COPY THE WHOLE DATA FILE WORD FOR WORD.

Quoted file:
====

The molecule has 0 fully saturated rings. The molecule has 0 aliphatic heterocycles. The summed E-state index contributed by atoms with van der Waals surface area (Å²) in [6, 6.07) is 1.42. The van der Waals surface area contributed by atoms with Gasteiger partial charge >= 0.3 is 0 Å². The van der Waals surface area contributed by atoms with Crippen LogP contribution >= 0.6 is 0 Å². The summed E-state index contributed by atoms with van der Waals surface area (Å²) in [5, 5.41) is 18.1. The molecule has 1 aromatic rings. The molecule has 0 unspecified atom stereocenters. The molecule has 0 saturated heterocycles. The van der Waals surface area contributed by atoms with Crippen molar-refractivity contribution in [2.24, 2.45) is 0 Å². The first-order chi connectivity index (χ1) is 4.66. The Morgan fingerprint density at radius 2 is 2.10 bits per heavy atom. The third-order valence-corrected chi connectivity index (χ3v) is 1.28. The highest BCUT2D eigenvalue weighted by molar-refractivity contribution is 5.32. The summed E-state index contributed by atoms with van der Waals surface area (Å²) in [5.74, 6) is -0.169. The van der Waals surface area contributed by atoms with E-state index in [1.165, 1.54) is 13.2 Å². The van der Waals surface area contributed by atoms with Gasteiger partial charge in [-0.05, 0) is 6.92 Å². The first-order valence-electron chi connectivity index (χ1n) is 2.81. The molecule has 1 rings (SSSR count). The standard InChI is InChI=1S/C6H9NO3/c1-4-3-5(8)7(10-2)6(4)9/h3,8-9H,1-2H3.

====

The molecule has 0 fully saturated rings. The molecule has 0 aliphatic heterocycles. The summed E-state index contributed by atoms with van der Waals surface area (Å²) in [6, 6.07) is 1.42. The van der Waals surface area contributed by atoms with Gasteiger partial charge >= 0.3 is 0 Å². The van der Waals surface area contributed by atoms with Crippen LogP contribution >= 0.6 is 0 Å². The summed E-state index contributed by atoms with van der Waals surface area (Å²) in [5, 5.41) is 18.1. The molecule has 1 aromatic rings. The molecule has 0 unspecified atom stereocenters. The molecule has 0 saturated heterocycles. The van der Waals surface area contributed by atoms with Crippen molar-refractivity contribution in [2.24, 2.45) is 0 Å². The first-order chi connectivity index (χ1) is 4.66. The Morgan fingerprint density at radius 2 is 2.10 bits per heavy atom. The third-order valence-corrected chi connectivity index (χ3v) is 1.28. The highest BCUT2D eigenvalue weighted by molar-refractivity contribution is 5.32. The summed E-state index contributed by atoms with van der Waals surface area (Å²) in [5.74, 6) is -0.169. The van der Waals surface area contributed by atoms with E-state index in [1.165, 1.54) is 13.2 Å². The van der Waals surface area contributed by atoms with Gasteiger partial charge in [-0.05, 0) is 6.92 Å². The first-order valence-electron chi connectivity index (χ1n) is 2.81. The molecule has 1 rings (SSSR count). The standard InChI is InChI=1S/C6H9NO3/c1-4-3-5(8)7(10-2)6(4)9/h3,8-9H,1-2H3.